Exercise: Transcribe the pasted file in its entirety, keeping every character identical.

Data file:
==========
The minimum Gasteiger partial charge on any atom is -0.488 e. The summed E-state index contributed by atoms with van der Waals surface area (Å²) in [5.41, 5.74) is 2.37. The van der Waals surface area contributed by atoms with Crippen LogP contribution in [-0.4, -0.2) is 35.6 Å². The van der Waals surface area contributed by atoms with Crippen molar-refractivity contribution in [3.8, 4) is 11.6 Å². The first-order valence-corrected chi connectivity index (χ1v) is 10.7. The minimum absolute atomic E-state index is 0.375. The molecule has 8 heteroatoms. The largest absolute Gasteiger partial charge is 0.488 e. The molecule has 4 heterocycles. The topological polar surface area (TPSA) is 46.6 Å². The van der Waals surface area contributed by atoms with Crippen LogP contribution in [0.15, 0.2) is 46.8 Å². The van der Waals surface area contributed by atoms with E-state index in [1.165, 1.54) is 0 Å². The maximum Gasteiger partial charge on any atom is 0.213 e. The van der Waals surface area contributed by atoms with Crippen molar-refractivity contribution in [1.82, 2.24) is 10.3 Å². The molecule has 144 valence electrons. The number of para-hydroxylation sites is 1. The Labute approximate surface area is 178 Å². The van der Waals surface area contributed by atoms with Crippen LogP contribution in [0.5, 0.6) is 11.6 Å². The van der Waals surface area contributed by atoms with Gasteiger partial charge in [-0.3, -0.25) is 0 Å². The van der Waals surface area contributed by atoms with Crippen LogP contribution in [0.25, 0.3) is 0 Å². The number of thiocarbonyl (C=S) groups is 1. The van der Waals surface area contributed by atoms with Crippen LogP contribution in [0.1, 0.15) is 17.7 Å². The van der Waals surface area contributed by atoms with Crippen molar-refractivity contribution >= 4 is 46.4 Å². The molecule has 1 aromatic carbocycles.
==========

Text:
The minimum Gasteiger partial charge on any atom is -0.488 e. The summed E-state index contributed by atoms with van der Waals surface area (Å²) in [5.41, 5.74) is 2.37. The van der Waals surface area contributed by atoms with Crippen LogP contribution in [-0.4, -0.2) is 35.6 Å². The van der Waals surface area contributed by atoms with Crippen molar-refractivity contribution in [3.8, 4) is 11.6 Å². The first-order valence-corrected chi connectivity index (χ1v) is 10.7. The minimum absolute atomic E-state index is 0.375. The molecule has 8 heteroatoms. The largest absolute Gasteiger partial charge is 0.488 e. The molecule has 4 heterocycles. The topological polar surface area (TPSA) is 46.6 Å². The van der Waals surface area contributed by atoms with Crippen LogP contribution in [0.15, 0.2) is 46.8 Å². The van der Waals surface area contributed by atoms with E-state index in [1.165, 1.54) is 0 Å². The maximum Gasteiger partial charge on any atom is 0.213 e. The van der Waals surface area contributed by atoms with Crippen molar-refractivity contribution in [1.82, 2.24) is 10.3 Å². The molecule has 144 valence electrons. The number of para-hydroxylation sites is 1. The Labute approximate surface area is 178 Å². The van der Waals surface area contributed by atoms with Crippen LogP contribution in [0.5, 0.6) is 11.6 Å². The van der Waals surface area contributed by atoms with Gasteiger partial charge in [-0.3, -0.25) is 0 Å². The van der Waals surface area contributed by atoms with Crippen LogP contribution in [0.25, 0.3) is 0 Å². The number of thiocarbonyl (C=S) groups is 1. The van der Waals surface area contributed by atoms with Crippen LogP contribution in [0.1, 0.15) is 17.7 Å². The van der Waals surface area contributed by atoms with Crippen molar-refractivity contribution >= 4 is 46.4 Å². The molecule has 1 aromatic carbocycles.